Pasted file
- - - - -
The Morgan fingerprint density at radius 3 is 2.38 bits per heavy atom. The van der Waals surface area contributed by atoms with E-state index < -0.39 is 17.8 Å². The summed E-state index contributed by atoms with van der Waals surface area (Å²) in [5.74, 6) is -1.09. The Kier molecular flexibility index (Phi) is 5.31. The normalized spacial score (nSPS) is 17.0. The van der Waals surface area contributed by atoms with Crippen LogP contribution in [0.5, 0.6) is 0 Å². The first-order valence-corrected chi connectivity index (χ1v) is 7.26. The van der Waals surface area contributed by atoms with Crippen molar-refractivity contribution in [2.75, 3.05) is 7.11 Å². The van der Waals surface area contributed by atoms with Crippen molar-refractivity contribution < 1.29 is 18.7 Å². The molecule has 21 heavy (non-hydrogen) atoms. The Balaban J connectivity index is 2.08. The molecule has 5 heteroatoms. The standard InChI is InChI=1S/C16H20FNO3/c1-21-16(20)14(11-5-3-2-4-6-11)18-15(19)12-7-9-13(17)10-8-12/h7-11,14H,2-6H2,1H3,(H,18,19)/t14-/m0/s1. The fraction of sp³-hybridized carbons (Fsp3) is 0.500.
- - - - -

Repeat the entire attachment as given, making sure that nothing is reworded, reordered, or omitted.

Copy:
The Morgan fingerprint density at radius 3 is 2.38 bits per heavy atom. The van der Waals surface area contributed by atoms with E-state index < -0.39 is 17.8 Å². The summed E-state index contributed by atoms with van der Waals surface area (Å²) in [5.74, 6) is -1.09. The Kier molecular flexibility index (Phi) is 5.31. The normalized spacial score (nSPS) is 17.0. The van der Waals surface area contributed by atoms with Crippen LogP contribution in [0.5, 0.6) is 0 Å². The first-order valence-corrected chi connectivity index (χ1v) is 7.26. The van der Waals surface area contributed by atoms with Crippen molar-refractivity contribution in [2.75, 3.05) is 7.11 Å². The van der Waals surface area contributed by atoms with Crippen molar-refractivity contribution < 1.29 is 18.7 Å². The molecule has 21 heavy (non-hydrogen) atoms. The Balaban J connectivity index is 2.08. The molecule has 5 heteroatoms. The standard InChI is InChI=1S/C16H20FNO3/c1-21-16(20)14(11-5-3-2-4-6-11)18-15(19)12-7-9-13(17)10-8-12/h7-11,14H,2-6H2,1H3,(H,18,19)/t14-/m0/s1. The fraction of sp³-hybridized carbons (Fsp3) is 0.500.